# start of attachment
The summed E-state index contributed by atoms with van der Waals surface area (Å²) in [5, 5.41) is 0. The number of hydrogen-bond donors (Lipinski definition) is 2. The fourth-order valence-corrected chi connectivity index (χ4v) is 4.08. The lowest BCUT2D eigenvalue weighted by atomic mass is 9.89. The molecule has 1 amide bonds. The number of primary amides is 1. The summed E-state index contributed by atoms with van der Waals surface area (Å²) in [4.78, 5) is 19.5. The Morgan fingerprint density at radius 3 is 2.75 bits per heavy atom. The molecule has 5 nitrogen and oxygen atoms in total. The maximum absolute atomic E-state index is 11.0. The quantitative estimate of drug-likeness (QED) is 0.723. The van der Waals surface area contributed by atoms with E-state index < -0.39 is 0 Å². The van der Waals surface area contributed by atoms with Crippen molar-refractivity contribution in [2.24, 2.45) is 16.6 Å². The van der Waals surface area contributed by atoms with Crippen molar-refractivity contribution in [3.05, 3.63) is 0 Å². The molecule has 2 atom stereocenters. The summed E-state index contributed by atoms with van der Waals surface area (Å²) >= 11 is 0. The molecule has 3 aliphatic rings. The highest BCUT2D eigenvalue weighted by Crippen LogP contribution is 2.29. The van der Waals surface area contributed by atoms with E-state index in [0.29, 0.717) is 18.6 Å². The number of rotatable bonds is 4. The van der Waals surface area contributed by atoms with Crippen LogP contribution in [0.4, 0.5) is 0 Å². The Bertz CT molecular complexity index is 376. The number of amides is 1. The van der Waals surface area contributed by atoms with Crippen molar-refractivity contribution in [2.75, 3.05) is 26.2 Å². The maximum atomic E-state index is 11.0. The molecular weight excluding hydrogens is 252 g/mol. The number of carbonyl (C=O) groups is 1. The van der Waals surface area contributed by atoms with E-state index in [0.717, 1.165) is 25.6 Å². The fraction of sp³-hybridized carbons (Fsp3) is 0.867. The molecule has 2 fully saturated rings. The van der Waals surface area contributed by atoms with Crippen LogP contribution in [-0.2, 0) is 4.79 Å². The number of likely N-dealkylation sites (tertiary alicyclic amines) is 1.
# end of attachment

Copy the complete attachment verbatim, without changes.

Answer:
The summed E-state index contributed by atoms with van der Waals surface area (Å²) in [5, 5.41) is 0. The number of hydrogen-bond donors (Lipinski definition) is 2. The fourth-order valence-corrected chi connectivity index (χ4v) is 4.08. The lowest BCUT2D eigenvalue weighted by atomic mass is 9.89. The molecule has 1 amide bonds. The number of primary amides is 1. The summed E-state index contributed by atoms with van der Waals surface area (Å²) in [4.78, 5) is 19.5. The Morgan fingerprint density at radius 3 is 2.75 bits per heavy atom. The molecule has 5 nitrogen and oxygen atoms in total. The maximum absolute atomic E-state index is 11.0. The quantitative estimate of drug-likeness (QED) is 0.723. The van der Waals surface area contributed by atoms with E-state index < -0.39 is 0 Å². The van der Waals surface area contributed by atoms with Crippen molar-refractivity contribution in [2.24, 2.45) is 16.6 Å². The van der Waals surface area contributed by atoms with Crippen molar-refractivity contribution in [3.05, 3.63) is 0 Å². The molecule has 2 atom stereocenters. The summed E-state index contributed by atoms with van der Waals surface area (Å²) >= 11 is 0. The molecule has 3 aliphatic rings. The highest BCUT2D eigenvalue weighted by Crippen LogP contribution is 2.29. The van der Waals surface area contributed by atoms with E-state index in [0.29, 0.717) is 18.6 Å². The number of rotatable bonds is 4. The van der Waals surface area contributed by atoms with Crippen LogP contribution in [0.4, 0.5) is 0 Å². The Bertz CT molecular complexity index is 376. The number of amides is 1. The van der Waals surface area contributed by atoms with Crippen molar-refractivity contribution in [2.75, 3.05) is 26.2 Å². The maximum atomic E-state index is 11.0. The molecular weight excluding hydrogens is 252 g/mol. The number of carbonyl (C=O) groups is 1. The van der Waals surface area contributed by atoms with E-state index in [0.717, 1.165) is 25.6 Å². The fraction of sp³-hybridized carbons (Fsp3) is 0.867. The molecule has 2 fully saturated rings. The van der Waals surface area contributed by atoms with Crippen LogP contribution in [-0.2, 0) is 4.79 Å². The number of likely N-dealkylation sites (tertiary alicyclic amines) is 1.